Yesterday’s budget was a historic event – the first Budget in November but the FPS, the trade association for the oil distribution industry in the UK and Republic of Ireland, hoped that Chancellor Phillip Hammond would reduce fuel duty or vehicle excise duty rates for commercial vehicles. At the same time the FPS was pleased that the vehicle excise duty for new diesel cars not meeting latest standards was not applied to vans, lorries or tankers.
“The Budget did produce some good news for households but was not very exciting and it also didn’t deliver any great help for many small business owners many of whom are our members,” said FPS President Jodie Allan.
In the run up to the budget, the FPS has been lobbying the Government on various fronts for the off-grid heating oil industry.
The oil and fuel distribution sector is a key but largely un-regarded part of the supply of fuels particularly to customers who are off the gas grid and the FPS had written to ask Mr Hammond to recognise this sector and do more to assist both the homeowners and our members.
Jodie comments: “The FPS represents 80% of heating oil distributors across the UK and our members operate at very low margins and so not raising fuel duty or vehicle excise duty rates for hauliers will assist our members but reducing fuel duty would have helped members further and we also wanted to see additional measures to help the customers of our members – the 1.25 million mainly rural homeowners who are off grid. Nothing was mentioned in the budget about a boiler scrappage scheme or help for off grid homeowners.
“The Government recently published its Clean Growth Strategy and Boiler Plus initiative as part of its commitment to greener energy.
“Boiler Plus is a great initiative for the replacement of gas boilers and would contribute to meeting the 2032 carbon budget due to the high numbers of boiler replacements each year. However, we’re disappointed that the BEIS has not included a similar strategy for oil boilers within Boiler Plus as it deems the level of replacement boilers too low.
“We would like to see a boiler scrappage scheme for off-grid homes as there are efficient condensing boilers which can be installed either as a replacement or as first-time central heating for customers – and both options would reduce the carbon footprint of the home.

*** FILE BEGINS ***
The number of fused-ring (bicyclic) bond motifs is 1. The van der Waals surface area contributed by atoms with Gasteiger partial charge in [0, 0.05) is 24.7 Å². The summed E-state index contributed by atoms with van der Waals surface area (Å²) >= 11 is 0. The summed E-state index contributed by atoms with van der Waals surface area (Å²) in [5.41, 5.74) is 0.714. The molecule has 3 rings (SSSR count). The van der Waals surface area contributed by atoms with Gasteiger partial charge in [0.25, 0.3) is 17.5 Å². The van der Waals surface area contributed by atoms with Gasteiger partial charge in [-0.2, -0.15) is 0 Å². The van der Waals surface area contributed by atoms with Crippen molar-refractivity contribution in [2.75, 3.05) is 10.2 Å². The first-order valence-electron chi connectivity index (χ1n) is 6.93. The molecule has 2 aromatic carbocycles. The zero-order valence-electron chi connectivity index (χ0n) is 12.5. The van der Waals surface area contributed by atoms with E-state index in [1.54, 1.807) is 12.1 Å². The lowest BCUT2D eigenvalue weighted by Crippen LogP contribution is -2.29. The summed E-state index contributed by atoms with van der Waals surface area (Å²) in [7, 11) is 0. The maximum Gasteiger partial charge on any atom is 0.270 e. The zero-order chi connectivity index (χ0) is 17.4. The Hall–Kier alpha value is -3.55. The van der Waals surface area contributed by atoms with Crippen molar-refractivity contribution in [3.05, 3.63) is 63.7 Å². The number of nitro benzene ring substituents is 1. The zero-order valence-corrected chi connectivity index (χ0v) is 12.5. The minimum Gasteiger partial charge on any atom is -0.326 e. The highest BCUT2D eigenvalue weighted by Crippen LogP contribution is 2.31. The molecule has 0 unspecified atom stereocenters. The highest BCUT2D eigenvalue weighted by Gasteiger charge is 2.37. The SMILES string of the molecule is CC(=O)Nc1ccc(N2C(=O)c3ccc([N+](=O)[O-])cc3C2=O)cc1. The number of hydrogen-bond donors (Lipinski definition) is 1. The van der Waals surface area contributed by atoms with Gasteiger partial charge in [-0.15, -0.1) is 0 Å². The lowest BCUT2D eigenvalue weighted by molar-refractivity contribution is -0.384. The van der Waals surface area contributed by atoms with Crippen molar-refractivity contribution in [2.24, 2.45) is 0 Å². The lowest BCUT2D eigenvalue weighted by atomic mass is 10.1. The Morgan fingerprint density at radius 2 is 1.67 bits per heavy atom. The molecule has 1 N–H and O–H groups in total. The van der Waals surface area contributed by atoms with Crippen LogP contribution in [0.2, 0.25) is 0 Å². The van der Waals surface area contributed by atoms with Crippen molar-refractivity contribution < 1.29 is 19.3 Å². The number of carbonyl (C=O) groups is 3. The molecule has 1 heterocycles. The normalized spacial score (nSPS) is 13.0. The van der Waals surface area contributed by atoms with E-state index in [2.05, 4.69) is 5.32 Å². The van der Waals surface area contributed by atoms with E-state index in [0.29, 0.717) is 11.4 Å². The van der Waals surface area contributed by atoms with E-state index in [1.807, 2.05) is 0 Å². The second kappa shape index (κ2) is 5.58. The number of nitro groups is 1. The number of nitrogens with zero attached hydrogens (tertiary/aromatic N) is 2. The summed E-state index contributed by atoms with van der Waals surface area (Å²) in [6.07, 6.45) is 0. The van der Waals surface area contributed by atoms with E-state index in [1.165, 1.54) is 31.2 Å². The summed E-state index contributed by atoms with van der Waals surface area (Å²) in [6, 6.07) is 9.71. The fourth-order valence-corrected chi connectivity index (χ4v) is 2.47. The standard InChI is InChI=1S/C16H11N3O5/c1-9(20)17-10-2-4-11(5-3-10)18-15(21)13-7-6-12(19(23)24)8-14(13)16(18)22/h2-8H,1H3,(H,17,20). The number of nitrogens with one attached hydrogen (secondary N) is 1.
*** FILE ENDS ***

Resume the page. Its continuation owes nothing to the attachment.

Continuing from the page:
“The FPS will continue to lobby the Government on behalf of its members to introduce a nationwide boiler replacement programme to help the 400,000 households in the UK that rely on standard oil boilers, and enable them to upgrade to the high efficiency condensing boilers.
“A fuel-wide boiler scrappage scheme would help consumers to reduce their energy bills as well as their carbon emissions, and help the Government to reach its carbon budget targets.
“Boiler manufacturers have been developing new boiler types and testing fuels – and we want the Government to support the industry with a boiler replacement scheme for heating oil homeowners. We were disappointed that the budget did not announce any such measures.”
Oil heating is currently recognised by the independent provider of comparative home heating costs, Sutherland Tables, as being the cheapest form of heating in the UK and has been since January 2015.
“Therefore, a government supported scheme to replace older oil boilers with new, efficient condensing boilers would both reduce consumer heating bills whilst also making a significant contribution to reducing CO2emissions,” adds Jodie.
She says: “In comparison to decarbonising the gas network, decarbonising the oil heating sector should be relatively easy as it’s far smaller. However, this doesn’t mean there can’t be step changes – after all, improving energy efficiency and reducing carbon emissions for off-grid homes is at the core of all we do. And is an issue that needs to be urgently addressed.
“As a sign of how seriously we take this matter, the industry is already looking at the type of fuel that may replace oil one day as a low carbon option.
“We welcome all energy efficiency policy and measures, and the FPS will continue to support such measures and to lobby on further action that must be taken.”
To find out more about the FPS, visit www.fpsonline.co.uk